Burma - Burmese Days, by Peter Jones (1975)

Among memories of Burma that I treasure was a visit to Mandalay and to the temples at Pagan. Three of us flew on a Burma Airways turboprop from Rangoon to Mandalay. At Mandalay airport we commandeered the only taxi in sight, which I recall was a pre-World War Two Hudson. The door catches were broken, and as we swung out of the airport car park all four doors flew open. The driver engaged second gear with a crash and held it in place with a forked stick, and we were on our way.

Mandalay is the old royal city, rich in pagodas, temples and palaces. The main form of transport consisted of bicycles and heavy logging carts drawn by oxen. We visited the main tourist attractions – logging operations with water buffaloes dragging huge teak trunks out of the river; manufacture of gold leaf which is attached to tissue paper in little booklets so that the faithful can rub extra gold on to golden Buddha statues, thereby gaining favour in the afterlife; elaborate Buddhist shrines; wood and stone carving; lacquer bowls; hand loom weaving and colouring of silk and cotton cloths. Everything was made by hand – there was no mass production.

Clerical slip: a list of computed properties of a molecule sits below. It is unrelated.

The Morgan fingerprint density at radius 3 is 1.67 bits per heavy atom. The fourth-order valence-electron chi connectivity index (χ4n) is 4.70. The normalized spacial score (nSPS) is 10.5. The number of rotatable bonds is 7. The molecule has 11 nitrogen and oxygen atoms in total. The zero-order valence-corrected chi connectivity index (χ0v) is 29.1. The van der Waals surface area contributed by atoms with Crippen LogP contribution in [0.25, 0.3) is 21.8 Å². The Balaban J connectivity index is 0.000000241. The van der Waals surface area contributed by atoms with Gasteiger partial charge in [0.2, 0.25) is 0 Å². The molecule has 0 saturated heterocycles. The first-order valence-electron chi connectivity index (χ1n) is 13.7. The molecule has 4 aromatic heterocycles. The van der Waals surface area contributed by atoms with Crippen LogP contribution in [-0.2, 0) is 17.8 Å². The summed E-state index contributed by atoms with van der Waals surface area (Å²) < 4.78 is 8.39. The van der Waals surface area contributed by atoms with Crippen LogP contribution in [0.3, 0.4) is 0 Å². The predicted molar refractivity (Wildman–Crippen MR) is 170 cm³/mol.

It was like going back 200 years or more in time. There were no shops as such – everything from tins of beans to bicycles changing hands in ad-hoc open-air markets.

And then there was Pagan. Since our visit an earthquake had heavily damaged much of this thousand year old site. My memory is of a huge dry plain on a curve of the Irrawaddy River, with several thousands of Buddhist and Hindu temples and stupas rising 2-300 feet high out of a deserted field – no current human habitation anywhere nearby, no roads or made up paths, no tour guides, guards, ticket collectors or indeed any visitors apart from ourselves.

There were once over 13,000 pagodas, built during the golden age of the eleven great kings between about 1050 and 1250, but abandoned on the threat of invasion by Kublai Khan.

We had hired a donkey cart for the day – the only transport available to get us to and from and around this deserted wonderland. We climbed on some of those temples we were able to – many were in ruins - and took many pictures, amazed that there could be anywhere in the world so majestic and yet so totally isolated.


Image: Pagan temple in Myanamar

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